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Why Time Is A Lazy Way To Measure Your Startup Runway

Most founders think of their startup runway in terms of time—like an hourglass slowly trickling away sand. They take their money in the bank and divide it by their monthly operating costs, and that’s the number they tell their investors and themselves.

But that number really doesn’t tell you much, and it’s the lazy way to think about it. It doesn’t force you to plan what, exactly, you’ll accomplish, and how, during that time. You could have a year’s worth of “runway,” which sounds like a lot, but if you can’t execute on at least a finite and measurable chunk of your vision during that time and produce some meaningful metrics to show at the next fundraise, that number is pretty meaningless.

It’s better, instead, if you’re still in the “idea” or “product-market fit” stage of your company to think of your runway as a set number of complete experiments you can afford to test before you run out of money. I stress “complete” because a half-finished experiment is even worse than no experiment at all.

Here’s why that’s more productive.  

Think of your runway in terms of experiments to run, not time

How many times have you started making something, thinking it was easy. Then only you realize down the line that there was way more to it than you originally thought?

Things are never as easy as you think. And for some things, if you had planned them out carefully before starting, you may have realized that they weren’t worth the effort, to begin with, once you adjust for the cost. With a year’s worth of “runway” in the bank, you probably think you have plenty of time to just “figure things out as you go.”

Thinking like that is the easiest way to bleed cash slowly. And there’s no guarantee you’ll even get to finish what you initially set out to accomplish.

Even the “small” features you want to roll out will always end up more complex than you think once you account for all edge cases or unforeseen circumstances (e.g. people get sick or get fired, random platform updates, etc.). Once you begin planning every detail and accounting/buffering for every edge case upfront, you’ll realize this.

Avoid zombie mode

And once you realize this, you’ll be able to truly determine which experiments you actually have time for, and which sound great on paper but have too many unknowns for them to be confidently completed. Trust me, the worst scenario is running out of money in the middle of a feature or pivot that you think can save your company.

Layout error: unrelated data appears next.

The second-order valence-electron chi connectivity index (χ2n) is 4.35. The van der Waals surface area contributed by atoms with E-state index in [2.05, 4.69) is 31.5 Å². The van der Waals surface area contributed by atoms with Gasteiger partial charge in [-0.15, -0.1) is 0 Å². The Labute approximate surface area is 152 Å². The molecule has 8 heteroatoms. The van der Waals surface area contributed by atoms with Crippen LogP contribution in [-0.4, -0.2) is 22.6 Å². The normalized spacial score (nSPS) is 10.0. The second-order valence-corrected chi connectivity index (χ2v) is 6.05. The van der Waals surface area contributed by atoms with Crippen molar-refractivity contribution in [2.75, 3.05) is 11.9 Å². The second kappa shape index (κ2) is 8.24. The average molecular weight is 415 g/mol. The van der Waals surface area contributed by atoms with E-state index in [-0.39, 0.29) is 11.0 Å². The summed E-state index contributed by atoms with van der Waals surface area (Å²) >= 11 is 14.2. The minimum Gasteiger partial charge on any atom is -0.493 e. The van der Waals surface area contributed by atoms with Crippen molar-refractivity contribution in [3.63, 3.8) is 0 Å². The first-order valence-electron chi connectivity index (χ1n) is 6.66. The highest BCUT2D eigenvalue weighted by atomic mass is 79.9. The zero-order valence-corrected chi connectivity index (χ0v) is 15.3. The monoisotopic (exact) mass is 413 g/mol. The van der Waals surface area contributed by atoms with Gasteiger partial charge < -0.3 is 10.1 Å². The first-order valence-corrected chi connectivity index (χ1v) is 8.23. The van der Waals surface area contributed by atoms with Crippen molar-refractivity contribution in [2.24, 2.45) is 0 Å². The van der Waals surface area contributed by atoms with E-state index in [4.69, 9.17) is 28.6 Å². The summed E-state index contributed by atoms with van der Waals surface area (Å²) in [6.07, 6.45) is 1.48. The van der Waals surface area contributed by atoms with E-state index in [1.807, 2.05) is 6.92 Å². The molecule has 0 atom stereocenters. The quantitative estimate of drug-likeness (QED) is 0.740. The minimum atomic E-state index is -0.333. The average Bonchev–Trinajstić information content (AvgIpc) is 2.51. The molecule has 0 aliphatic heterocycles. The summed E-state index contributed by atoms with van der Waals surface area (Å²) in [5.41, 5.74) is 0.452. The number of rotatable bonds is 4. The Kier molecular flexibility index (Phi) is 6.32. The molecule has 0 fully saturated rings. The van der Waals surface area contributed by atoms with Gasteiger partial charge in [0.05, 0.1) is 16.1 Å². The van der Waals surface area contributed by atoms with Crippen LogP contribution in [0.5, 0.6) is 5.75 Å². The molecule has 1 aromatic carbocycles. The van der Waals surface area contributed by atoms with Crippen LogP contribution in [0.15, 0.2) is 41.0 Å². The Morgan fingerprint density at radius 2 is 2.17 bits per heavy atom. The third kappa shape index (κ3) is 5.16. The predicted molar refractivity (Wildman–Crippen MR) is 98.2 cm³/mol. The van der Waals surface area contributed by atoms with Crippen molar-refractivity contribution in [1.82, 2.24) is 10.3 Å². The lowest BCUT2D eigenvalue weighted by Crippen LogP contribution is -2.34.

If you’re thinking of runway only in terms of time, it’s also too easy for a struggling company to fall into “zombie mode.” This is where the company is not dead but just grinding away on a feature set. This feature usually far longer than originally planned and has no deadline for completion. The team in “zombie mode” usually has no idea of whether they are moving in the right direction.

During this time, it’s especially helpful to think in terms of experiments (instead of time) because the outcomes of the experiments can act as a clear decision framework for whether the company needs to shut down, pivot, or power through.

The concept of time, on the other hand, is too vague, and I’ve seen founders stretch the definitions of time to keep their companies in zombie mode for far too long.

Explain your start runway in terms of the number of experiments

Thinking of your runway in terms of the number of potential experiments prompts you to operate more efficiently––to approach the task of building a prototype or utilizing your runway purposefully and strategically.

The difference is powerful. Instead of saying, “I think I have 6 months of runway to build my idea,” you say, “I am confident I have enough resources [money + time] to test ideas X, Y, and Z.”

The former tells you nothing.

On the other hand, the latter gives you a more realistic picture of the options and variables at your disposal. It also helps you identify potential bottlenecks before starting development. Also, thinking in terms of ideas forces you to conduct more regular cost/benefit analyses. Lastly it gets you in the habit of defining benchmarks for success for each experiment.

Above all, defining your runway in terms of the number of experiments you can afford to run encourages you to think in terms of how, exactly, you’re going to make money.

And that, when it comes down to it, is really the only thing you should be thinking about as you prepare to embark from the ideation stage. 


Alex Paley is a Head of Studio at Glu Mobile, where he runs a studio of about 30 people and concentrates on real-time multiplayer games. Previously, he was the co-founder of Dairy Free Games, which was acquired by Glu in August 2017, and the co-founder of TrackingSocial, a social media analytics company that he and his partner spun into art investing. He’s still involved with investing and has invested in startups that have been acquired.